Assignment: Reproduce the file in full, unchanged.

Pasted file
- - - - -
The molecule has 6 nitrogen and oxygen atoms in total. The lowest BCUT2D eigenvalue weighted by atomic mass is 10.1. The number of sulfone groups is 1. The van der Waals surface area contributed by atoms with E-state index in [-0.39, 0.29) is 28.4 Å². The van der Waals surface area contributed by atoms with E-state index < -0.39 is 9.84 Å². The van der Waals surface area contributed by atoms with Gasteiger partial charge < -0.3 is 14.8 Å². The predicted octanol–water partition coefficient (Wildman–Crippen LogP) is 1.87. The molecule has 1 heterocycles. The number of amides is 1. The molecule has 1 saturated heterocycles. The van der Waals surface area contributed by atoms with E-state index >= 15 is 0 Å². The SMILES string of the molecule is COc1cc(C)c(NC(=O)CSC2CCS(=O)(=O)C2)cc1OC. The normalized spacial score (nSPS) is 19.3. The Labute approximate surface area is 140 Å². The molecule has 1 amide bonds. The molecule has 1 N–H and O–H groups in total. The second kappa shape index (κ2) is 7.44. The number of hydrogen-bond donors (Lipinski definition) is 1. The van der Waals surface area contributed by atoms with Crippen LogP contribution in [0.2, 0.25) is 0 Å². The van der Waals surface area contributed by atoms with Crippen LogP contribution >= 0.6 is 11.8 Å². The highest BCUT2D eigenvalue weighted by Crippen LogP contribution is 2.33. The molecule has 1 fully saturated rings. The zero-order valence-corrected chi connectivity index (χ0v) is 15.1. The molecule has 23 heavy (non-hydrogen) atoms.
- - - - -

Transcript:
The molecule has 6 nitrogen and oxygen atoms in total. The lowest BCUT2D eigenvalue weighted by atomic mass is 10.1. The number of sulfone groups is 1. The van der Waals surface area contributed by atoms with E-state index in [-0.39, 0.29) is 28.4 Å². The van der Waals surface area contributed by atoms with E-state index < -0.39 is 9.84 Å². The van der Waals surface area contributed by atoms with Gasteiger partial charge < -0.3 is 14.8 Å². The predicted octanol–water partition coefficient (Wildman–Crippen LogP) is 1.87. The molecule has 1 heterocycles. The number of amides is 1. The molecule has 1 saturated heterocycles. The van der Waals surface area contributed by atoms with E-state index >= 15 is 0 Å². The SMILES string of the molecule is COc1cc(C)c(NC(=O)CSC2CCS(=O)(=O)C2)cc1OC. The normalized spacial score (nSPS) is 19.3. The Labute approximate surface area is 140 Å². The molecule has 1 amide bonds. The molecule has 1 N–H and O–H groups in total. The second kappa shape index (κ2) is 7.44. The number of hydrogen-bond donors (Lipinski definition) is 1. The van der Waals surface area contributed by atoms with Crippen LogP contribution in [0.2, 0.25) is 0 Å². The van der Waals surface area contributed by atoms with Crippen LogP contribution >= 0.6 is 11.8 Å². The highest BCUT2D eigenvalue weighted by Crippen LogP contribution is 2.33. The molecule has 1 fully saturated rings. The zero-order valence-corrected chi connectivity index (χ0v) is 15.1. The molecule has 23 heavy (non-hydrogen) atoms.